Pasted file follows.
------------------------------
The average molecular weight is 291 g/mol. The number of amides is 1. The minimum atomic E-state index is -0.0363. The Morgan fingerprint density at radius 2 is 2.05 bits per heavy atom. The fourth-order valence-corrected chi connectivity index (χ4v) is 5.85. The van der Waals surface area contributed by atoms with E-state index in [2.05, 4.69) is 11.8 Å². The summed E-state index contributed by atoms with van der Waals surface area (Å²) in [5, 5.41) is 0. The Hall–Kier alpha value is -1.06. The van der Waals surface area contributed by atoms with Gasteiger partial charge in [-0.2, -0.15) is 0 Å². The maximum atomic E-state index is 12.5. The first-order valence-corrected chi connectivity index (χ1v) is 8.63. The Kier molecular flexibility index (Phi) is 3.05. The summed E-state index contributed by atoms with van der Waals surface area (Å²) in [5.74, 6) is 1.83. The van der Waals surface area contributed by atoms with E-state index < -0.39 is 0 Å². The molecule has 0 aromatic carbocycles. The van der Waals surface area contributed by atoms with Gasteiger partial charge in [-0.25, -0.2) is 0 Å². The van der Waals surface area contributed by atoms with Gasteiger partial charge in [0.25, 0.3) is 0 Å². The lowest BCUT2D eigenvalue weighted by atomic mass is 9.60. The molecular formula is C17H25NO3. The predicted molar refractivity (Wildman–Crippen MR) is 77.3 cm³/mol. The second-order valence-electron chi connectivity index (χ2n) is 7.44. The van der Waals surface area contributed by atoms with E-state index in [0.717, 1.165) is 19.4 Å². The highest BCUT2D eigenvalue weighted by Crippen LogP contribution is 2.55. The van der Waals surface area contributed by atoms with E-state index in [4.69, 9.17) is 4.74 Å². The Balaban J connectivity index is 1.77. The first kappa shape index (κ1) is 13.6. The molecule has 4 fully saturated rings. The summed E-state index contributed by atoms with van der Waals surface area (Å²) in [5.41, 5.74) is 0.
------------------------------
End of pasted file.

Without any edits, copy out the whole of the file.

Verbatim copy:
The average molecular weight is 291 g/mol. The number of amides is 1. The minimum atomic E-state index is -0.0363. The Morgan fingerprint density at radius 2 is 2.05 bits per heavy atom. The fourth-order valence-corrected chi connectivity index (χ4v) is 5.85. The van der Waals surface area contributed by atoms with E-state index in [2.05, 4.69) is 11.8 Å². The summed E-state index contributed by atoms with van der Waals surface area (Å²) in [5, 5.41) is 0. The Hall–Kier alpha value is -1.06. The van der Waals surface area contributed by atoms with Gasteiger partial charge in [-0.2, -0.15) is 0 Å². The maximum atomic E-state index is 12.5. The first-order valence-corrected chi connectivity index (χ1v) is 8.63. The Kier molecular flexibility index (Phi) is 3.05. The summed E-state index contributed by atoms with van der Waals surface area (Å²) in [5.74, 6) is 1.83. The van der Waals surface area contributed by atoms with E-state index < -0.39 is 0 Å². The molecule has 0 aromatic carbocycles. The van der Waals surface area contributed by atoms with Gasteiger partial charge in [-0.25, -0.2) is 0 Å². The van der Waals surface area contributed by atoms with Gasteiger partial charge in [0.25, 0.3) is 0 Å². The lowest BCUT2D eigenvalue weighted by atomic mass is 9.60. The molecular formula is C17H25NO3. The predicted molar refractivity (Wildman–Crippen MR) is 77.3 cm³/mol. The second-order valence-electron chi connectivity index (χ2n) is 7.44. The van der Waals surface area contributed by atoms with E-state index in [0.717, 1.165) is 19.4 Å². The highest BCUT2D eigenvalue weighted by Crippen LogP contribution is 2.55. The van der Waals surface area contributed by atoms with E-state index in [4.69, 9.17) is 4.74 Å². The Balaban J connectivity index is 1.77. The first kappa shape index (κ1) is 13.6. The molecule has 4 fully saturated rings. The summed E-state index contributed by atoms with van der Waals surface area (Å²) in [5.41, 5.74) is 0.